Two other stories, ‘How to Make Love to a Physicist’ and ‘Instructions for Married Christian Husbands,’ are formatted in unique and different ways from normal short stories. Instead of presenting the story as is in a ‘normal’ format, the stories are put on in the way of instructions. In the former story, the narrator tells her readers about how she became close with the physicist from the title, and she writes it as if she is typing out long instructions on how to do the same, the instructions in a narrative format that one could follow if one wants to do the same. In the latter story, it is more a list of ‘what to do’ for the married men who see the female narrator of the story outside their marriage. Flipping the usual adultery story on its head, where the woman is the evil one in such a situation and a homewrecker, the story features a strong, determined, and powerful woman who knows what she wants and what she will demand from the men who cheat with her. While not explicitly condoning adultery, it forces readers to think about the act in a new light, turning the common tale of the man being the innocent party in such situations and showing instead the empowerment that some women can get out of such an arrangement, morals or reasons be damned. Both stories are unique and insightful, and they flew by for me while I was reading them.

The one misfire in the collection for me was ‘Not-Daniel,’ a story about two lovers who find themselves together while their parents are dying in a hospice center, and it just didn’t have enough substance for me to really enjoy it. It was more of a sketch than a story at only five pages long, and I wish it had been fleshed out more.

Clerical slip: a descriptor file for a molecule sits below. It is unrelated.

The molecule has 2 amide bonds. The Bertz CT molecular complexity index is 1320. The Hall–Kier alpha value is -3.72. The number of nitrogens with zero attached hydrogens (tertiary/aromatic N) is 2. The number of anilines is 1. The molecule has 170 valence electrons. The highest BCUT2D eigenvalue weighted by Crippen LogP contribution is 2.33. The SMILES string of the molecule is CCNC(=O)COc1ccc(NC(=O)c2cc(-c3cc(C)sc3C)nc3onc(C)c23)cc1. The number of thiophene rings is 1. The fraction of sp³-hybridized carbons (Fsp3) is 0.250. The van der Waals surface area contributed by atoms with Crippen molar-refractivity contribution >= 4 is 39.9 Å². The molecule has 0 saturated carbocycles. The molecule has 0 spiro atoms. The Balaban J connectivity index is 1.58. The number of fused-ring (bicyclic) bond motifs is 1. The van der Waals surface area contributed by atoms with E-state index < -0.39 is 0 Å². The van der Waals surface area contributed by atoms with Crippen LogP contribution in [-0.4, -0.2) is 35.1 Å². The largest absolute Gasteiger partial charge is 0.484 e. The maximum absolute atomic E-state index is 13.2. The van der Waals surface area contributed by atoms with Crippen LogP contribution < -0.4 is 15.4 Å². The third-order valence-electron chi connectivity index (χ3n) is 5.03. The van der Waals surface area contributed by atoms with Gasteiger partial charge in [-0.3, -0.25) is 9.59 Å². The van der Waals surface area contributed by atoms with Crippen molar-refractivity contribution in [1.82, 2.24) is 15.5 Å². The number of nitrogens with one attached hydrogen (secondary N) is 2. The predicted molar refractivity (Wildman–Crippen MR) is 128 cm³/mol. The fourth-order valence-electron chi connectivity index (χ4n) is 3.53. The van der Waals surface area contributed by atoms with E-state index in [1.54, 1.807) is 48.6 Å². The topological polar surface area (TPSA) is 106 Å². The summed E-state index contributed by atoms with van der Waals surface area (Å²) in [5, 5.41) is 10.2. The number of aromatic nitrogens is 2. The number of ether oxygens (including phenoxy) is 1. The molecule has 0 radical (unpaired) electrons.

The story that comes directly after that, ‘Dear Sister,’ a tale in the form of a letter to a recently-discovered sister, and a later story, ‘Jael,’ a story written in the format of journal entries and internal introspection, more than make up for the small misfire that ‘Not-Daniel’ is. ‘Dear Sister’ is an exploration of black family dynamics, with the man at the center of it being the screw-up father that somehow binds all the family members in the story together despite his abhorrent lifestyle, and ‘Jael’ is an exploration of the generational, sexual, and faith-based differences between a grandmother and her granddaughter, with the grandmother finding the younger one’s diary underneath her mattress one day and being horrified at its contents. While she completely disagrees with her granddaughter’s decisions and lifestyles, events occur throughout the story that finds her protecting her granddaughter by the end, and it’s a case study on how to sometimes set your rigid faith-based principles aside when you need to protect family from outside harm.

Overall, this was an astounding collection of stories. The fact that this is Philyaw’s first collection is flooring, and I cannot wait to see what she produces in the future. She ended up losing the National Book Award to another author (Charles Yu for Interior Chinatown), but this collection is hands down one of the best, if not the best, short story collection I’ve read in years. Between her narrators, all of them black women with something that they are both proud and ashamed of, whether that’s their sexuality or strong faith or sense of home, and the unique style and situations of all these stories, this should become a modern-day classic taught in high school and college classrooms throughout the U.S.

Rating: 5/5 Stars

19 views0 comments


bottom of page